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The use of non-disclosure agreements in employment contracts

by Nick Denys
3 April 2018

Nick Denys, policy adviser at the Law Society, discusses the use of non-disclosure agreements and confidentiality clauses. 

Recent high-profile cases, such as the accusations against Harvey Weinstein and the behaviour reported at the Presidents Club dinner, have rightly caused concern as to how Non-Disclosure Agreements (NDA) and confidentiality clauses are used. These controversies have started a debate on how to ensure work environments are safe for all.

In response, the Solicitors Regulation Authority (SRA) has issued a warning notice to clarify how solicitors professional obligations apply when advising on NDAs. The SRA will consider it a breach of the solicitors code if NDAs are used to make improper threats of litigation or are aimed at preventing a victim of harassment from reporting the matter to relevant authorities. The warning notice makes clear that if an employee is not represented then solicitors acting for the organisation will be responsible for ensuring that no abuse of position or unfair advantage is taken. Solicitors will need to ensure that NDAs they approve do not include obviously unenforceable clauses, for example blocking the reporting of criminal acts or anything that falls within the public interest disclosure test.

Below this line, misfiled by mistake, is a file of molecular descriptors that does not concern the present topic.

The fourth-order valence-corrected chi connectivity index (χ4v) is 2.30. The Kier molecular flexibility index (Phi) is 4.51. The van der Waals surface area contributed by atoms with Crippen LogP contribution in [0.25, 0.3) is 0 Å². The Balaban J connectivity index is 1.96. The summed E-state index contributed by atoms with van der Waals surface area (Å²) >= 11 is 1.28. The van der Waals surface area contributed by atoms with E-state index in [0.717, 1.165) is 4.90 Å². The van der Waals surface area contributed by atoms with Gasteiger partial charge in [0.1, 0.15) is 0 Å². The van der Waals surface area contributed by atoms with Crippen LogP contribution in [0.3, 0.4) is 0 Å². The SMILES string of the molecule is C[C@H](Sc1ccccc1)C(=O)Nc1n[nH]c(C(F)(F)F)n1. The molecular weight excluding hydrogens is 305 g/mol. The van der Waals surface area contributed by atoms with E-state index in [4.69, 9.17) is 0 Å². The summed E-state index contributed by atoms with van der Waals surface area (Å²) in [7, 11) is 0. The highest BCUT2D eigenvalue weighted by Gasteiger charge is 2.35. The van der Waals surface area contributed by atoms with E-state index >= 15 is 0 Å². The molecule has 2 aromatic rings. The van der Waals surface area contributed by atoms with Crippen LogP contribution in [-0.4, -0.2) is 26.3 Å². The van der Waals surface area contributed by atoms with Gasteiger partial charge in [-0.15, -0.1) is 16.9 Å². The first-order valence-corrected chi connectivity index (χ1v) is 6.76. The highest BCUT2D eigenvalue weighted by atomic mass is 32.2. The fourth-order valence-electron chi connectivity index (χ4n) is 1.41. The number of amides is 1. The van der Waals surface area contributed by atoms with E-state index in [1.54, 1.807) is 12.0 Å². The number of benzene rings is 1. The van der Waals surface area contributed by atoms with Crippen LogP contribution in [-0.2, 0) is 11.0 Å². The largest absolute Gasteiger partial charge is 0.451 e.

To support members and their clients, the Law Society will be producing:

  • A practice note to assist solicitors on providing advice to their clients on best practice is using and interpreting non-disclosure agreements and confidentiality clauses.
  • Plain-English guidance so those who are presented with non-disclosure agreements and confidentiality clauses have a clear understanding of how they function.

Ultimately, the law can only go so far in creating safe workplaces. Workplace culture, which stems from colleague and management behaviour, is normally the most important factor in creating a good workplace. The best way to avoid an intimidating culture from developing is to put in place appropriate policies so everyone is clear as to what is acceptable, what to do if they are concerned about unacceptable behaviour, and to ensure reporting systems are trusted. Good organisations encourage early internal reporting and have in place a reporting policy that clearly states:

  • reporting is welcomed
  • how the organisation will investigate reports
  • those making reports will suffer no detriment.

For many employers creating a safe workplace is a priority, as they know it makes moral and business sense to have an atmosphere where all members of staff are happy to work.